bestnom1000x50

Faith-based taxation

Trickle-down is triumphant
By LANCE TAPLEY  |  May 23, 2013

SALES TAXES and similar EXCISE TAXES (on beer, wine, tobacco, gasoline, etc.) are regressive because they take a bigger bite out of the people who live on modest paychecks — spending much of their paycheck for food, gasoline, and heating oil — than they do out of the wealthy. The higher these taxes, the more regressive they are.

If there's a sales-tax exemption for groceries, as there is now in Maine, the regressiveness of the tax is moderated. If there are exemptions for most services, such as those provided by lawyers, accountants, and financial advisers — as there are now in Maine — the regressiveness is increased. The well-off use services more than the less-well-off do.

When INCOME TAXES dominate tax collections and, within the income tax system, rates increase as income goes up, that's progressive taxation. If everyone pays the same (flat) income-tax rate — the Gang of 11 has proposed a flat 4 percent individual income tax — that's a regressive tax because the rich have a better ability to pay income taxes than the poor and middle class.

Maine's ESTATE TAX is an 8-to-12-percent graduated tax on inherited wealth. In the 2011 tax reductions, not only were income-tax rates lowered, but also the estate-tax exemption of the first $1 million of property was increased to the first $2 million — a straight-out gift to millionaires.

Is the municipal PROPERTY TAX progressive or regressive? Economists lean toward saying regressive, but they debate this point. And it depends on where you live. In some Maine towns the many second homes owned by out-of-staters tend to increase the tax's progressivity for the residents.

Then there's the issue of SALES- AND INCOME-TAX BREAKS or "tax expenditures." In 2008 the Phoenix studied state tax breaks and determined that, if they didn't exist, state government would be $3.4 billion richer annually. (See "Tax Break Heaven," by Lance Tapley, February 22, 2008.)

Some breaks benefit the poor and middle class, like the groceries sales-tax exemption, but in our study $1.5 billion per year went to the corporations and the rich. Many had been enacted to further economic growth, but — in a familiar tune — no data had been accumulated to ascertain whether they had achieved that goal. The Gang of 11 plan would wipe away many tax breaks for rich and poor, but only in the context of other big changes.

The Phoenix invites you to look at the chart and choose the option or options you want to urge your legislator to vote for, or the governor to support.

Tax choices in the Legislature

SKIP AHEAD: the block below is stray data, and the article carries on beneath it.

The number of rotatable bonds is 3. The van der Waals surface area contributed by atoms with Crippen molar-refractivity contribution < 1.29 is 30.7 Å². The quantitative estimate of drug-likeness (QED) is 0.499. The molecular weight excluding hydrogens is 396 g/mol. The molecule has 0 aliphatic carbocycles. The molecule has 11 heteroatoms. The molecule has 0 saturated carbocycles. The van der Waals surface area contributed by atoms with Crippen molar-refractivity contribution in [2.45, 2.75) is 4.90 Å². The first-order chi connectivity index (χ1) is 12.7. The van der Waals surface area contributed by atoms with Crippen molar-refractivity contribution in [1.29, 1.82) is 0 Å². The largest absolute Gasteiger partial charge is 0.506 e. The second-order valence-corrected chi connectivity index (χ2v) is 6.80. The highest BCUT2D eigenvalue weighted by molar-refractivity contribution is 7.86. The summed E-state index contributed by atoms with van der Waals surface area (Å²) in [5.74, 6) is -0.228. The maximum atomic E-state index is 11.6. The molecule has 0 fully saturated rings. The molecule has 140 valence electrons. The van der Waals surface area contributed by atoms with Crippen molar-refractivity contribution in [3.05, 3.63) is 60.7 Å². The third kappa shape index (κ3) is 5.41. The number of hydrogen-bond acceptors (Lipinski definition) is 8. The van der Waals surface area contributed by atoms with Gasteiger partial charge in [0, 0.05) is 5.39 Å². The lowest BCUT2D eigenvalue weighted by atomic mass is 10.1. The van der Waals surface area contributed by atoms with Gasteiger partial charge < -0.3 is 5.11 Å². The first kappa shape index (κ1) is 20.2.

A FEW DETAILS...

F

Many other tax proposals being considered are similar to separate provisions of the Gang of 11 tax overhaul. For example, independent Representative Ben Chipman of Portland has a bill, LD 1227, to hike the lodging tax from 7 to 12 percent. An increase in the lodging and/or meals tax has traction this session.

F The Buffett Rule proposal, LD 1113, sponsored by Democratic Representative Seth Berry, House majority leader, is based on billionaire Warren Buffett's idea — pushed by President Obama — that his federal income-tax rate shouldn't be less than his secretary's. This bill has traction, at least among Democrats.

F All of the numbers in the chart are estimates, many given by a proposal's proponents.

feat_taxes_main 
< prev  1  |  2  |  3  | 
  Topics: News Features , Roger Katz , Richard Woodbury , trickle-down ,  More more >
| More
Featured Articles in News Features:
ARTICLES BY LANCE TAPLEY
Share this entry with Delicious
  •   SUBVERSIVE SUMMER  |  June 18, 2014
    Prisons, pot festivals, and Orgonon: Here are some different views of summertime Maine — seen through my personal political lens.
  •   LEFT-RIGHT CONVERGENCE - REALLY?  |  June 06, 2014
    “Unstoppable: A Gathering on Left-Right Convergence,” sponsored by consumer advocate Ralph Nader, featured 26 prominent liberal and conservative leaders discussing issues on which they shared positions. One was the minimum wage.
  •   STATE OF POLARIZATION  |  April 30, 2014
    As the campaign season begins, leading the charge on one side is a rural- and northern-Maine-based Trickle-Down Tea Party governor who sees government’s chief role as helping the rich (which he says indirectly helps working people), while he vetoes every bill in sight directly helping the poor and the struggling middle class, including Medicaid expansion, the issue that most occupied the Legislature this year and last.
  •   MICHAEL JAMES SENT BACK TO PRISON  |  April 16, 2014
    The hearing’s topic was whether James’s “antisocial personality disorder” was enough of a mental disease to keep him from being sent to prison.
  •   LOCKING UP THE MENTALLY ILL  |  April 03, 2014
    The merger of the prison and mental-health systems continues

 See all articles by: LANCE TAPLEY